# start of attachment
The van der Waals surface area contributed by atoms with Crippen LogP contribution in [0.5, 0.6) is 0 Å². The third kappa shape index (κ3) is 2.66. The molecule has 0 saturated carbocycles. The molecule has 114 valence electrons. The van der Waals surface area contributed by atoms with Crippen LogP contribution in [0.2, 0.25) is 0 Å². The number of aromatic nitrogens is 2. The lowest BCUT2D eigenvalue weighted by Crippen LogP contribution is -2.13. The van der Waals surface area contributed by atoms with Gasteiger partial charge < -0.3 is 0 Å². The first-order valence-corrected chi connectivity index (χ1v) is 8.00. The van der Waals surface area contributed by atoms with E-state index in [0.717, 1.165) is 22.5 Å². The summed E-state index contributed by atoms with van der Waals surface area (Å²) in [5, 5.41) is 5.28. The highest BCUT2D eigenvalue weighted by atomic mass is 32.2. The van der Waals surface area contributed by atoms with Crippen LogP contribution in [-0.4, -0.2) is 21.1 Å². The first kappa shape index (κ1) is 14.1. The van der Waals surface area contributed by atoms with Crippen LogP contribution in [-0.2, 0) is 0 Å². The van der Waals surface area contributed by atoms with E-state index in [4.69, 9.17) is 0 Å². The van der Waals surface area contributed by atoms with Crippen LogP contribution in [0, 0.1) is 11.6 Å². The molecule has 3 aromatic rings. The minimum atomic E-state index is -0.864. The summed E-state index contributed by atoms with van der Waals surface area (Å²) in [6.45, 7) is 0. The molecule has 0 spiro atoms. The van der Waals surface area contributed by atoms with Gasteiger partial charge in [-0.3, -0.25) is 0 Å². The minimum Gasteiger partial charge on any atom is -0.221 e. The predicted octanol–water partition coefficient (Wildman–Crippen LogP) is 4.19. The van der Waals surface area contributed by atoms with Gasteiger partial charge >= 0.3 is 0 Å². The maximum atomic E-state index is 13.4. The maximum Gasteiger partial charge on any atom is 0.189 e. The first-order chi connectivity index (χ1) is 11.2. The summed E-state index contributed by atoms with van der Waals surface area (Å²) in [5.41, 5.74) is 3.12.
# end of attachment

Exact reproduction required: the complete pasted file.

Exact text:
The van der Waals surface area contributed by atoms with Crippen LogP contribution in [0.5, 0.6) is 0 Å². The third kappa shape index (κ3) is 2.66. The molecule has 0 saturated carbocycles. The molecule has 114 valence electrons. The van der Waals surface area contributed by atoms with Crippen LogP contribution in [0.2, 0.25) is 0 Å². The number of aromatic nitrogens is 2. The lowest BCUT2D eigenvalue weighted by Crippen LogP contribution is -2.13. The van der Waals surface area contributed by atoms with Gasteiger partial charge < -0.3 is 0 Å². The first-order valence-corrected chi connectivity index (χ1v) is 8.00. The van der Waals surface area contributed by atoms with E-state index in [0.717, 1.165) is 22.5 Å². The summed E-state index contributed by atoms with van der Waals surface area (Å²) in [5, 5.41) is 5.28. The highest BCUT2D eigenvalue weighted by atomic mass is 32.2. The van der Waals surface area contributed by atoms with Crippen LogP contribution in [-0.4, -0.2) is 21.1 Å². The first kappa shape index (κ1) is 14.1. The van der Waals surface area contributed by atoms with Crippen LogP contribution in [-0.2, 0) is 0 Å². The van der Waals surface area contributed by atoms with E-state index in [4.69, 9.17) is 0 Å². The van der Waals surface area contributed by atoms with Crippen LogP contribution in [0, 0.1) is 11.6 Å². The molecule has 3 aromatic rings. The minimum atomic E-state index is -0.864. The summed E-state index contributed by atoms with van der Waals surface area (Å²) in [6.45, 7) is 0. The molecule has 0 spiro atoms. The van der Waals surface area contributed by atoms with Gasteiger partial charge in [-0.3, -0.25) is 0 Å². The minimum Gasteiger partial charge on any atom is -0.221 e. The predicted octanol–water partition coefficient (Wildman–Crippen LogP) is 4.19. The van der Waals surface area contributed by atoms with Gasteiger partial charge >= 0.3 is 0 Å². The maximum atomic E-state index is 13.4. The maximum Gasteiger partial charge on any atom is 0.189 e. The first-order chi connectivity index (χ1) is 11.2. The summed E-state index contributed by atoms with van der Waals surface area (Å²) in [5.41, 5.74) is 3.12.